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“Business management” and “Family-Enterprise management” are two distinct concepts, even though they are closely related. The former refers to the management of business in general, while the latter refers to the management of specific types of firms, i.e. family firms.

Surely you think that firms are firms and that there is no need to differentiate between those that are family owned-managed and those that are not family owned-managed.

Let’s think about the business objectives. The aim of any firm is to earn money because positive results are the oxygen that allows firms to survive. Any firm, no matter it is family owned-managed or not, should earn money. So far, this is nothing new, and all firms seem to look alike.

But a different thing is to consider the maximization of results as an aim, the point where firms get their maximum results. The maximization of results, as an objective, stems from shareholders who have invested their own money and they demand the return of this capital; the greater the result of the company means the better the return of the capital.

But as we know, the motivations of the shareholders are not exactly the same. Personal objectives regarding the firm may be different and may not be only related to maximizing benefits. In such context, considering the firm as an institution formed by people, their objectives can vary depending on who are the part of the economic project.

The motivations and objectives of those who are behind the organization represent the point in which “traditional business management” and “family-enterprise management” split, like two highways that go in the same direction but face different obstacles.
The family behind the economic project affects the way an organization is governed and managed. This happens due to the fact that the motivations of the individuals are transmitted to the firm, and the objectives are realigned to adapt both the business system and the family system. Accordingly, the management and the governance of family firms are not exactly the same as in the firms that are not family owned and managed. The governance and management of family firms take into account the interaction of both systems. The family-enterprise management emerges from this interaction.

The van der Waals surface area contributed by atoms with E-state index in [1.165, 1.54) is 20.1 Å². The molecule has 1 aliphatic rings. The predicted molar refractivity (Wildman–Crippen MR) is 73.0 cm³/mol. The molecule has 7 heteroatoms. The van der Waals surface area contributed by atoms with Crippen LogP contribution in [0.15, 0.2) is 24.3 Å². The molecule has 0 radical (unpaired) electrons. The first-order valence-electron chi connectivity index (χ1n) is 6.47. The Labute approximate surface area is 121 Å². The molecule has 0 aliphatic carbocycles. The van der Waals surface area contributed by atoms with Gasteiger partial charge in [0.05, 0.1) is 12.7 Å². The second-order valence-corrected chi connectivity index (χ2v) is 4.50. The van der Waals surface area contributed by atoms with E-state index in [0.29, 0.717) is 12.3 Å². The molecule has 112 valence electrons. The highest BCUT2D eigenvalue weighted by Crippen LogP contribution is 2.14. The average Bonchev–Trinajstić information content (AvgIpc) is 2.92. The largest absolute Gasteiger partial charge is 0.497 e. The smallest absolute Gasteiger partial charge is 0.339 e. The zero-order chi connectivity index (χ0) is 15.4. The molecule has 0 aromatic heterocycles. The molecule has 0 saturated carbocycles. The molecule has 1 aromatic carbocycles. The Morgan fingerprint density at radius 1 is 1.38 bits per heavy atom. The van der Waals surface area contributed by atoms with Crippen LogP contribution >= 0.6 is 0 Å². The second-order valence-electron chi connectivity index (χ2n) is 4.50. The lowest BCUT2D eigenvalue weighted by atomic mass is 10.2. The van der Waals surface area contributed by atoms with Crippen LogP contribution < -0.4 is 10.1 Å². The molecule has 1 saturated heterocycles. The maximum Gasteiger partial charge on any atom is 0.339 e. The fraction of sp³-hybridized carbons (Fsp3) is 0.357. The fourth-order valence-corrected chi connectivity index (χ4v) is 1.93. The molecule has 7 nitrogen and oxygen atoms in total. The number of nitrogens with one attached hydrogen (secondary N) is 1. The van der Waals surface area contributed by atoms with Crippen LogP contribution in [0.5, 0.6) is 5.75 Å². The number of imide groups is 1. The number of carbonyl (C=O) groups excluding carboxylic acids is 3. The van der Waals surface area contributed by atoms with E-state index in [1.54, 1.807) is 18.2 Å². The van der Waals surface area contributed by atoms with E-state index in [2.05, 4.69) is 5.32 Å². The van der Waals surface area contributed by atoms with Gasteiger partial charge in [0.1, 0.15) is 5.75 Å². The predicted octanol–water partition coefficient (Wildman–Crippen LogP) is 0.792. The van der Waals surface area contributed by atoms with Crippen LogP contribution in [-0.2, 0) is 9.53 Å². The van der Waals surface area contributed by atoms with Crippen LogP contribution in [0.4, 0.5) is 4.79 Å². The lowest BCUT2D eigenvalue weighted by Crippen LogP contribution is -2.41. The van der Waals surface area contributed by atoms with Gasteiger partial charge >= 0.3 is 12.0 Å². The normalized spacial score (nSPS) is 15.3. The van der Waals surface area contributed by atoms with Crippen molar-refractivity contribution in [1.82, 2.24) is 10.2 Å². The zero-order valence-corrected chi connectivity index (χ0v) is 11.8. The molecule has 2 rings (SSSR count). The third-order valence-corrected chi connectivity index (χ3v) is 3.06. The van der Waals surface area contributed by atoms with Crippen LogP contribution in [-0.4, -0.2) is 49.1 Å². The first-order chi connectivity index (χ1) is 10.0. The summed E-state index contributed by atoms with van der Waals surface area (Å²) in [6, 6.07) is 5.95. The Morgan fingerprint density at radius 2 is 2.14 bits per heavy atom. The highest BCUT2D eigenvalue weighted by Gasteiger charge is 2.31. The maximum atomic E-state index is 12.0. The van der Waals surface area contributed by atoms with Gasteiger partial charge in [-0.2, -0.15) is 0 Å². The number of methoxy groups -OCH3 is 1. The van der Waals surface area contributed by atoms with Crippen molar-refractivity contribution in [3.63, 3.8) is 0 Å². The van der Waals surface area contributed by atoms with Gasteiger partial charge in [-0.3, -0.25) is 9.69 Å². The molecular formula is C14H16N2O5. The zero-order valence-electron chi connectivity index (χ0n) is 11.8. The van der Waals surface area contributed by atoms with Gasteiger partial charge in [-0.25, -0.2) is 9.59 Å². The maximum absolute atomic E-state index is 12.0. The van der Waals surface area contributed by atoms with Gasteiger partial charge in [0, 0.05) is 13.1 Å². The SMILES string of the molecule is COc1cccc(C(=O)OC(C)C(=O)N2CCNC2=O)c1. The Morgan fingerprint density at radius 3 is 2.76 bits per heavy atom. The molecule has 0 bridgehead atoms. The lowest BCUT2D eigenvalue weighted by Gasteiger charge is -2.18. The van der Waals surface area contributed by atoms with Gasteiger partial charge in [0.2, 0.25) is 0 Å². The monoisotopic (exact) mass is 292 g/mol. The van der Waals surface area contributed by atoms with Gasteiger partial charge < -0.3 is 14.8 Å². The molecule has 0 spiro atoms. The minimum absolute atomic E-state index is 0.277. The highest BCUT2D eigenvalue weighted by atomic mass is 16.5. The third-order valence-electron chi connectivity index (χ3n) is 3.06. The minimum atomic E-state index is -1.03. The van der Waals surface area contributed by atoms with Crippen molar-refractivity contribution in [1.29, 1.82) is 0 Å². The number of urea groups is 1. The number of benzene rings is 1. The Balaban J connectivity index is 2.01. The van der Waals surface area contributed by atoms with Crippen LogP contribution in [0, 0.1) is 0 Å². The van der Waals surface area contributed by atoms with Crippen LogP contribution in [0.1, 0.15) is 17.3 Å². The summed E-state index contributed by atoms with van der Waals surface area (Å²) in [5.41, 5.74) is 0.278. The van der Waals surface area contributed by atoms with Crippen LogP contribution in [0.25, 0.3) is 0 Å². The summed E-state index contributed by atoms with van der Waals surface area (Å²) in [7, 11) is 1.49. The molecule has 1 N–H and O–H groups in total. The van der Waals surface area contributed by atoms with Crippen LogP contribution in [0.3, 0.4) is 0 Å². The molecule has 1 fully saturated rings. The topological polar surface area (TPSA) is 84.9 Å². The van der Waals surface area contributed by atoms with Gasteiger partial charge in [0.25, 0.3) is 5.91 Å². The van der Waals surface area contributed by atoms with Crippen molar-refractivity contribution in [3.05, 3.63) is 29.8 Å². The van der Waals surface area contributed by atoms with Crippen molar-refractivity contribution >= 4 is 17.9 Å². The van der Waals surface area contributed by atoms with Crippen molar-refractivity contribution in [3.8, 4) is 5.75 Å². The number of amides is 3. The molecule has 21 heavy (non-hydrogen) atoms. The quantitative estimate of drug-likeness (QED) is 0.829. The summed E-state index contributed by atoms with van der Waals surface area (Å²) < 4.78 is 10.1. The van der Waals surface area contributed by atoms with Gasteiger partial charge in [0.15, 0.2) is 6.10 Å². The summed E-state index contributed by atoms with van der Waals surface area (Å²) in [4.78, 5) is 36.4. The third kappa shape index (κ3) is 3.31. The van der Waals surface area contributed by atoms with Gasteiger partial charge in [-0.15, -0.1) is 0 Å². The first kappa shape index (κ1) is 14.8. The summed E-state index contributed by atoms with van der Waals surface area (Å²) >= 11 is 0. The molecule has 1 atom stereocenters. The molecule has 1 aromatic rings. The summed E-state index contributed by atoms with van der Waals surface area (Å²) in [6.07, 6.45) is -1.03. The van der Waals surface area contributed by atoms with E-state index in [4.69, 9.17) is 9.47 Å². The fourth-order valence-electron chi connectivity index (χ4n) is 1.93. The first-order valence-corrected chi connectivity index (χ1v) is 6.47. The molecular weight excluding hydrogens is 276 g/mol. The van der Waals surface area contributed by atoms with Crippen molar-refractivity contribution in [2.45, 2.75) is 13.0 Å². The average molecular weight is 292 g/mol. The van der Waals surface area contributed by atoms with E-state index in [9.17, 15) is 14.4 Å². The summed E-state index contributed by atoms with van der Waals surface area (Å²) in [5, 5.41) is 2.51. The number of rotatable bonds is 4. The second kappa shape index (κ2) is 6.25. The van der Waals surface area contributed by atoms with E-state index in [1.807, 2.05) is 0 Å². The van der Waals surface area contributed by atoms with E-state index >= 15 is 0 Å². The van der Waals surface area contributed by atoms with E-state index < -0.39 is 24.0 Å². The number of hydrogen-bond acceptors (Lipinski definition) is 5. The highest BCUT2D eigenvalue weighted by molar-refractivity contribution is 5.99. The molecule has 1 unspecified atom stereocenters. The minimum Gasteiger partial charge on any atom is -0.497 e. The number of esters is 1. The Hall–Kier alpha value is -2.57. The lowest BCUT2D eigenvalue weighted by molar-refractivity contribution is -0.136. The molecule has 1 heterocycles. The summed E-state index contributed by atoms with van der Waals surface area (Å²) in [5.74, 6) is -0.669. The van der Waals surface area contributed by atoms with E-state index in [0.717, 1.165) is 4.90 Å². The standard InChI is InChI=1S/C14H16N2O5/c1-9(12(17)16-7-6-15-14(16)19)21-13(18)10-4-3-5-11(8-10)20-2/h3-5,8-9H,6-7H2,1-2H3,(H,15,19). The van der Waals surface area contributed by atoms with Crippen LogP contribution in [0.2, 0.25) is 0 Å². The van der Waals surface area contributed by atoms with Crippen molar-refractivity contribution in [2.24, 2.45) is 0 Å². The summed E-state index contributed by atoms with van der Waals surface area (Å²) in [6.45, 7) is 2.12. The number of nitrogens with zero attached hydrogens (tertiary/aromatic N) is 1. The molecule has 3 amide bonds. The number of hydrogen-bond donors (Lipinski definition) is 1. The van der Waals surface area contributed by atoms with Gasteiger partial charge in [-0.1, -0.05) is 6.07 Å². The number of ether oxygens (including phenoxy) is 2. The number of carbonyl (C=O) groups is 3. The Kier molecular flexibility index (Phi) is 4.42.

Although many academics and professionals disagree with this idea, proclaiming that family firms are just like any other firms and the traditional vision of Management should be applied to them, the reality is much ampler than what traditional Management has taught us. Let’s take an example, the Añaños family, the leader of a major Latin American company. The journalist Mr. Saiz reports that the family participates actively in relevant business decisions and if there isn’t unanimity within the family there are two alternatives: either to convince those who don’t agree or let themselves be convinced by those of a different opinion.

How can a family such as the Añaños compete successfully in the market and be a threat for big multi-national companies such as Coca-Cola or Pepsi? Can a firm compete successfully in the market thinking that decisions should preserve family unity? Is survival possible for family business beyond some generations? These and many others are the questions that the “Family-Enterprise Management” attempts to answer.

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